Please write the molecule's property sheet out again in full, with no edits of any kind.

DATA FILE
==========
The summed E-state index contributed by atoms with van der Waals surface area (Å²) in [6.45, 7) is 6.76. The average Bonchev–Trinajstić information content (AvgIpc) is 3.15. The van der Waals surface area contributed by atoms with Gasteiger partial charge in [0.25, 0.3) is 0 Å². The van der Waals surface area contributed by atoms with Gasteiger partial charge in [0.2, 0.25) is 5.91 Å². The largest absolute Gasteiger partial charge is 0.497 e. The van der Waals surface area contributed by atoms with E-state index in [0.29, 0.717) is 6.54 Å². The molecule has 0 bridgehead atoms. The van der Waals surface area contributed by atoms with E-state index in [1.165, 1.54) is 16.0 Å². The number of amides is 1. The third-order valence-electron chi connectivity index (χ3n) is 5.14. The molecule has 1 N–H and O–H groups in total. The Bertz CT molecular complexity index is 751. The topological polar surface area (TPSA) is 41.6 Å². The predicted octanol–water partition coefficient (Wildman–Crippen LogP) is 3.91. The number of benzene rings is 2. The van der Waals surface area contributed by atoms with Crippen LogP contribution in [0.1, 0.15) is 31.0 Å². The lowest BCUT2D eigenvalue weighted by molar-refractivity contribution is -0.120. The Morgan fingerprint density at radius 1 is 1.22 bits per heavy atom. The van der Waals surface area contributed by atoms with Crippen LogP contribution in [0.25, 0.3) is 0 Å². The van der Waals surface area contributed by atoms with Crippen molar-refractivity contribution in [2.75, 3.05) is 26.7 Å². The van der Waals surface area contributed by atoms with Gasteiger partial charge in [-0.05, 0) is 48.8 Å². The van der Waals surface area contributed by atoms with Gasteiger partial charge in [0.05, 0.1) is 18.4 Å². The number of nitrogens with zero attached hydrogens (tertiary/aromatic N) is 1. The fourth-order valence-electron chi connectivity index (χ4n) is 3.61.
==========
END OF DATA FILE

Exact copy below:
The summed E-state index contributed by atoms with van der Waals surface area (Å²) in [6.45, 7) is 6.76. The average Bonchev–Trinajstić information content (AvgIpc) is 3.15. The van der Waals surface area contributed by atoms with Gasteiger partial charge in [0.25, 0.3) is 0 Å². The van der Waals surface area contributed by atoms with Gasteiger partial charge in [0.2, 0.25) is 5.91 Å². The largest absolute Gasteiger partial charge is 0.497 e. The van der Waals surface area contributed by atoms with E-state index in [0.29, 0.717) is 6.54 Å². The molecule has 0 bridgehead atoms. The van der Waals surface area contributed by atoms with E-state index in [1.165, 1.54) is 16.0 Å². The number of amides is 1. The third-order valence-electron chi connectivity index (χ3n) is 5.14. The molecule has 1 N–H and O–H groups in total. The Bertz CT molecular complexity index is 751. The topological polar surface area (TPSA) is 41.6 Å². The predicted octanol–water partition coefficient (Wildman–Crippen LogP) is 3.91. The number of benzene rings is 2. The van der Waals surface area contributed by atoms with Crippen LogP contribution in [0.1, 0.15) is 31.0 Å². The lowest BCUT2D eigenvalue weighted by molar-refractivity contribution is -0.120. The Morgan fingerprint density at radius 1 is 1.22 bits per heavy atom. The van der Waals surface area contributed by atoms with Crippen LogP contribution in [0.25, 0.3) is 0 Å². The van der Waals surface area contributed by atoms with Crippen molar-refractivity contribution in [2.75, 3.05) is 26.7 Å². The van der Waals surface area contributed by atoms with Gasteiger partial charge in [-0.05, 0) is 48.8 Å². The van der Waals surface area contributed by atoms with Gasteiger partial charge in [0.05, 0.1) is 18.4 Å². The number of nitrogens with zero attached hydrogens (tertiary/aromatic N) is 1. The fourth-order valence-electron chi connectivity index (χ4n) is 3.61.